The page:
Volusia will have to set aside $2.5 million -- while Flagler diverts $250,000 -- from Title I budgets. Losing that money could have a "devastating impact" on students at those 49 schools, Volusia Deputy Superintendent Chris Colwell said.
"We are 100 percent opposed to the reduction of these programs," Colwell said.
"It's so sad because Title I is such a magnificent program for getting aid and assistance to these kids," said Peter Palmer, director of Flagler's Title I program that includes four schools. "They're tying our hands from doing some of the things we used to do."
Colwell is still hopeful educators will be able to persuade state and federal officials to make changes in that system before the school ratings based on the test are released in June.
Failing that, he said parents can expect to see a growing number of Florida schools labeled as failures and cutbacks in teachers and services at high-poverty schools.
WHEN: The writing section of the Florida Comprehensive Assessment Test will be given in fourth, eighth and 10th grades across the state beginning Tuesday. FCAT reading, math and science tests will be given in third through 11th grades in Flagler County on Feb. 28-March 11. Volusia, which got state permission to delay its tests because of the 14 days lost to hurricanes last summer, will give those exams March 15-24.
They'll be the first crop of students who will have to pass the FCAT writing test in addition to the already required math and reading tests to earn a diploma.
The multiple-choice writing test is just practice this year. "They're testing the test," said Nicki Junkins, curriculum and program accountability director for Volusia County schools.
No scores from the multiple-choice writing test will be reported this year, but essay scores will remain an important part of judging each school's performance under Florida's A-plus accountability plan and the federal No Child Left Behind Act.
· Addition of a multiple- choice test on the basic principles of writing. The passing score on the essay will rise from 3 to 3.5 this year on a 6-point scale, plus:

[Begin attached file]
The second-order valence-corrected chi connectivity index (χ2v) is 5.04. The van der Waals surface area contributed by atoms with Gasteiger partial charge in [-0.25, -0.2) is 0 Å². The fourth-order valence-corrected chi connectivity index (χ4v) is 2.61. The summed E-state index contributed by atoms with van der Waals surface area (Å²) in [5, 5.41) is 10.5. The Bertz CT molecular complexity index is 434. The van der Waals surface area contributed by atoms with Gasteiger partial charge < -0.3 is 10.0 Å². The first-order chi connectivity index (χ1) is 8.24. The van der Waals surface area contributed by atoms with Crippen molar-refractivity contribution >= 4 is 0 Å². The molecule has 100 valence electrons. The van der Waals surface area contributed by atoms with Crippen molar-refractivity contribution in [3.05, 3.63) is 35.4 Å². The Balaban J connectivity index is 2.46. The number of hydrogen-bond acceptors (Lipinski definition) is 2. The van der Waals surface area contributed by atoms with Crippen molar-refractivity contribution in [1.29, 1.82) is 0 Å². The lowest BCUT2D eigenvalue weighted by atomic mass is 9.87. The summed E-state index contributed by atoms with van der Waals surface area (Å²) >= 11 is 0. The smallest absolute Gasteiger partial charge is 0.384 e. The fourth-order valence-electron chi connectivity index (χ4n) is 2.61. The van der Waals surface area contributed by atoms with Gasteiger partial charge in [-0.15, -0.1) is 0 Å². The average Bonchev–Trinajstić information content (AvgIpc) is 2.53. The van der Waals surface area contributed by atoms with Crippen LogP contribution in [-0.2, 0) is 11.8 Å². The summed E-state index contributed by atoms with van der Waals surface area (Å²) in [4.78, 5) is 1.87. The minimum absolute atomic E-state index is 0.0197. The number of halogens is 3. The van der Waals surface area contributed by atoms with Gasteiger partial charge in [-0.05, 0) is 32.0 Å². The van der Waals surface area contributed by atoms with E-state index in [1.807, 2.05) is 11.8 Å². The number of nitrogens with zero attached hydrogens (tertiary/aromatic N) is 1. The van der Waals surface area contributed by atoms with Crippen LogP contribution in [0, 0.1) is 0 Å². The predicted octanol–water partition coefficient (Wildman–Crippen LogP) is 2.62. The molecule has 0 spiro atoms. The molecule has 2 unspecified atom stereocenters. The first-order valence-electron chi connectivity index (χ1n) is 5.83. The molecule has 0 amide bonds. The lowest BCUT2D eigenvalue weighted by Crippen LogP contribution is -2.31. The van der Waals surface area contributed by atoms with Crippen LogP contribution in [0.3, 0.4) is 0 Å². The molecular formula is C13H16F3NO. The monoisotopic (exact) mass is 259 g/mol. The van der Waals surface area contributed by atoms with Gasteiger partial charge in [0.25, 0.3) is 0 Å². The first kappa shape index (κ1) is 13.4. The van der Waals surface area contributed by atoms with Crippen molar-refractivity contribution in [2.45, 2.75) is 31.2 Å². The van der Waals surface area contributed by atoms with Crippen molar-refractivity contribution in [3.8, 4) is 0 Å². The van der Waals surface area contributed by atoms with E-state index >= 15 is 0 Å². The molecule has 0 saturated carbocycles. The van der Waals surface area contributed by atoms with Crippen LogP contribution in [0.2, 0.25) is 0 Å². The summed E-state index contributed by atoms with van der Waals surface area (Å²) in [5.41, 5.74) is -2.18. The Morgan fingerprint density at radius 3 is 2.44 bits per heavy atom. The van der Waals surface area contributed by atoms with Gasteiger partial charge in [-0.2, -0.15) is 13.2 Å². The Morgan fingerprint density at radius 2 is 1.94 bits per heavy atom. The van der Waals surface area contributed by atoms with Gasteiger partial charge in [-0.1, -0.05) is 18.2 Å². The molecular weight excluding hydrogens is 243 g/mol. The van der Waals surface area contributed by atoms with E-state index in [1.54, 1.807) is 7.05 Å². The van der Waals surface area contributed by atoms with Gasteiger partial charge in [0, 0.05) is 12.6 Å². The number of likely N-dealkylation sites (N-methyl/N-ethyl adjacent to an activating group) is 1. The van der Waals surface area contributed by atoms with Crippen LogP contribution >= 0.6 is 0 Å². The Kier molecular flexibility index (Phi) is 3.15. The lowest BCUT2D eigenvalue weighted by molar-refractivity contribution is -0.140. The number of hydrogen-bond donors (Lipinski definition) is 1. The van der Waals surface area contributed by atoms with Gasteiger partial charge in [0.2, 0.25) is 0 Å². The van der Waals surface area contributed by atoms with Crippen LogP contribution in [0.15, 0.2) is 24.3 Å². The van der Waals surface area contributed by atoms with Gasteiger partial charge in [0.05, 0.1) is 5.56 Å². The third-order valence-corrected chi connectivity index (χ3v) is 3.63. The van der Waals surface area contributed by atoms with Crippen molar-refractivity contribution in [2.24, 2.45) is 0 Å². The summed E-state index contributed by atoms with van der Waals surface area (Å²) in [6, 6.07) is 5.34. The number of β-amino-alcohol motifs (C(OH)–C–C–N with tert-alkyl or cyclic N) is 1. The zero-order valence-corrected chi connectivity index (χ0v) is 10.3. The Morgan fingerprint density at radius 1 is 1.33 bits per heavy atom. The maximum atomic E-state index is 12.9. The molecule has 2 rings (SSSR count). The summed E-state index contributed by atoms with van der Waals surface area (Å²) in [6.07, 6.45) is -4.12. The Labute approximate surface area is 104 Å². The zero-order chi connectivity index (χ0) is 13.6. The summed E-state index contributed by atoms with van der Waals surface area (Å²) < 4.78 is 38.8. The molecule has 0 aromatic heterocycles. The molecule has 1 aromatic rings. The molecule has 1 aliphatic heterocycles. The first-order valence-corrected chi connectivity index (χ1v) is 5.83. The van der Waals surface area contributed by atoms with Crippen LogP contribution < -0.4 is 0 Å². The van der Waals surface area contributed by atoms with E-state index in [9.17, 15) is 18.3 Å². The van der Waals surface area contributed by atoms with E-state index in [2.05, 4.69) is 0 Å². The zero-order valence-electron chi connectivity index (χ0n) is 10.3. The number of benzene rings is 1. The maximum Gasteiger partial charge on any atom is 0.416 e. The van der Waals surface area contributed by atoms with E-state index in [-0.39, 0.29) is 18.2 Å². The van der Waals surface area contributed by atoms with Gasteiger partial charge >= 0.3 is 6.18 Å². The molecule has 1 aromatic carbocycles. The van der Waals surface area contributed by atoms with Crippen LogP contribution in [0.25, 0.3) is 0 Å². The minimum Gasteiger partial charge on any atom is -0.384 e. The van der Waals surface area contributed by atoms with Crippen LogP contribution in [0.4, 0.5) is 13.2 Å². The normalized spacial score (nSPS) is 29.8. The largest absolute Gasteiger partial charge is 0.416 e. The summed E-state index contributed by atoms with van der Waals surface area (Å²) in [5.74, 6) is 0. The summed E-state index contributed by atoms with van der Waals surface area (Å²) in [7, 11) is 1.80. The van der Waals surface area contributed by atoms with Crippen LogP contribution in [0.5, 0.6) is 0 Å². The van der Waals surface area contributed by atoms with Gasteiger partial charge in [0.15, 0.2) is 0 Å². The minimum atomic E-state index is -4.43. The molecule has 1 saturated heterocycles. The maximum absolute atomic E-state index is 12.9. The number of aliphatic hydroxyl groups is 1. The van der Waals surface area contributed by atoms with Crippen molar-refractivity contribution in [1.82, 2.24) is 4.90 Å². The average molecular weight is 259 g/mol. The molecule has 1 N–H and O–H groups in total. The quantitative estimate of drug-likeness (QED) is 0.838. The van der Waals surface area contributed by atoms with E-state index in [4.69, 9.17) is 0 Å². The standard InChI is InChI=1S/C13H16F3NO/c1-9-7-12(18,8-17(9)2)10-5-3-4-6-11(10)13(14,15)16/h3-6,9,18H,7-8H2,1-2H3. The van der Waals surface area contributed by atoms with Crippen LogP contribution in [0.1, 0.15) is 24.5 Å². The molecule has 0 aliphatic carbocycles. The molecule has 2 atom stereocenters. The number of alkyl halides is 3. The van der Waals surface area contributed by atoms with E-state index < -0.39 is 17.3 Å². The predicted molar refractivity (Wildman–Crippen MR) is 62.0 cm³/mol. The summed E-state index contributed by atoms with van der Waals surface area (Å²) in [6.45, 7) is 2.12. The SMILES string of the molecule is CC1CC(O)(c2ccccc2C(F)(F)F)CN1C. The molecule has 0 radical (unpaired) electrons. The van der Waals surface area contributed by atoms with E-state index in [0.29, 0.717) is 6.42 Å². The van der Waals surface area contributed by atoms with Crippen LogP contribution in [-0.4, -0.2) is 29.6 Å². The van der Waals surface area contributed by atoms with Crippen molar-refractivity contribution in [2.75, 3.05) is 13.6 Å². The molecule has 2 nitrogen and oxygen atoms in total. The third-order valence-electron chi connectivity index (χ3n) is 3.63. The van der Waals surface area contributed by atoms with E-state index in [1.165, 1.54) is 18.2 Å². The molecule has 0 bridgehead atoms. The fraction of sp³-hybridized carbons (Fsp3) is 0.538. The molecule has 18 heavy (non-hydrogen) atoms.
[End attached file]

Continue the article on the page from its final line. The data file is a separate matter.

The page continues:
· Switching the high school FCAT science test from 10th to 11th grade. It's also given in fifth and eighth grades.
· Inclusion of FCAT scores for nearly all students with disabilities and those just learning English in the A-F grade calculation for each Florida school.
· Diverting $2.5 million in Volusia and $250,000 in Flagler to busing and private tutors for children from high-poverty schools that fail to make "adequate progress" for the third consecutive year based on FCAT scores.
WHAT'S AT STAKE:Florida grades its public schools on an A-through-F scale based on FCAT scores. Schools earning A's or improving by at least one letter grade get cash rewards. Students at schools that fail in two years out of four are eligible for vouchers to attend private schools. Florida also uses FCAT scores to determine if public schools have made "adequate yearly progress" under the federal No Child Left Behind Act. Scores are sorted by up to 45 categories, including children's race, family income, disabilities and English proficiency. Schools failing to make "adequate progress" in even one category fail overall, kicking in penalties on how they spend federal education money. The standards will increase significantly this year, with 48 percent of the children in each category required to pass reading, up from 31 percent. The passing rate for math will climb from 38 percent to 53 percent.
Daytona Beach News-Journal